Confronting Food Insecurity during COVID-19

By R. Keith Rugg | Saturday, May 2, 2020
Table with plates of food

In an economy that is based heavily on tourism, food insecurity can be an issue for a portion of the population in even the best of times. A large portion of the workforce earns low wages in an area known for extraordinarily high housing costs, leaving little money remaining for other necessities such as healthy meals. And the problem only becomes worse during the shoulder season or when external conditions impact tourism. We’ve all experienced the struggles that accompany a winter that doesn’t bring enough snow for the ski areas or a summer during which high gas prices kept visitors from bringing their disposable income to the Tahoe region. How much worse the situation becomes when the tourism industry is, for all intents and purposes, shut down completely, as in the COVID-19 pandemic. But as so often happens here, local businesses and community leaders are pulling together to help confront the problem. Photo at left: Pixabay.

One organization formed specifically to address the issue of getting food to those in need is Incline Serves. And this group’s mission is two-fold, because it also serves to help alleviate both the economic stresses being experienced by the restaurant industry. The effort is a collaborative initiative that works with local restaurants to provide meals for those in need. By purchasing these meals, Incline Serves helps to provide a demand for the restaurants’ services, allowing the businesses to keep employees on the job and to remain viable during the health crisis. At the same time, it helps to strengthen the local community safety net by making food available for people who might not otherwise be able to obtain it right now. The goal of the program is to provide 300 meals over three days a week and to maintain that rate for 10 weeks, through the end of June, for a total of 9,000 meals. The Incline Serves website has more information, including instructions on how community members can donate to help make this happen. Photo at right: Courtesy Incline Serves.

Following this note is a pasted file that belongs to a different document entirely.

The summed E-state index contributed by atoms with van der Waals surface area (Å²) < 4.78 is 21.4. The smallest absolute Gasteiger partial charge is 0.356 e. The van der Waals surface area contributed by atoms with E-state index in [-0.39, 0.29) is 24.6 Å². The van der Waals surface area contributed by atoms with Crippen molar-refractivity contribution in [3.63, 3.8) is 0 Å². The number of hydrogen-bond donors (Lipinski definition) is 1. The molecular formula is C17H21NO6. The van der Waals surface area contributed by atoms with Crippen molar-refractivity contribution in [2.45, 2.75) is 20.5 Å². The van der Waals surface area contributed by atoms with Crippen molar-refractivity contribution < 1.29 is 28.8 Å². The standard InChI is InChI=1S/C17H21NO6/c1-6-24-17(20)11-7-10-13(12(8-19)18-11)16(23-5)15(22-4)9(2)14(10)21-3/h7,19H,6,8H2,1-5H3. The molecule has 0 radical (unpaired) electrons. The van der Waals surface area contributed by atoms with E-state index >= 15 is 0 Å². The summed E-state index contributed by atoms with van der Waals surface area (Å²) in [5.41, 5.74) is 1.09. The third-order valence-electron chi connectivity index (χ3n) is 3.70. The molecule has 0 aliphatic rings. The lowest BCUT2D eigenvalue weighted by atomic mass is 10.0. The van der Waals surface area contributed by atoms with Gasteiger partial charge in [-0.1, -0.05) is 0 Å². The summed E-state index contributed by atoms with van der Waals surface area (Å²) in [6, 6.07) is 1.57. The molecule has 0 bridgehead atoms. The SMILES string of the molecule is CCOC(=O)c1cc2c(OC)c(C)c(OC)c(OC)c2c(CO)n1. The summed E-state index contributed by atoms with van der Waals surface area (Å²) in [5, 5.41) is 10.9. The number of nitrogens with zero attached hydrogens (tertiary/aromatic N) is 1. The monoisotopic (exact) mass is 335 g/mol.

Box full of various fruits and vegetablesA project being run by the Tahoe Food Hub is designed to help feed local food and beverage workers who are out of work or have experienced reduced hours due to the pandemic. This Giving Box effort is a part of the organization’s Feed Your Neighbor program that strives to provide access to fresh, local and sustainable food. The Food Hub notes that, “Restaurants helped grow the Tahoe Food Hub when we were formed in 2013. They helped us get to where we are today. We want to give back to the industry that gave us so much.” And for a limited time, donations to Giving Box can be doubled because of a matching donation provided by Alison and Desmond Elder of Elder Group Tahoe Real Estate. More details about contributing to the Feed Your Neighbor effort, as well as information on how local restaurant workers can apply to sign up for assistance is available at the Tahoe Food Hub website. Photo at left: Facebook, Tahoe Food Hub.

community food pantry with shelves and boxes of foodOn the South Shore, the Barton Foundation reports that the need for food is a persistent and pressing need expressed by those applying for grants. In response, they are organizing a food drive designed to assist the Christmas Cheer emergency food pantry to replenish their food supply. Nonperishable foods can be delivered to the Barton Foundation collection site at 2092 Lake Tahoe Boulevard, Monday through Friday between 9 a.m. and 3 p.m. Additionally, Barton Health’s Board of Trustees has increased matching funds to the Foundation to $150,000. Information on how to contribute to the Barton COVID-19 Response Fund can be found at the Barton Foundation’s website. Photo at right: Facebook, Christmas Cheer.

About the Author R. Keith Rugg
Veteran journalist R. Keith Rugg has worked with several area publications, including a number of years on staff at the Tahoe Daily Tribune and the Reno Gazette-Journal.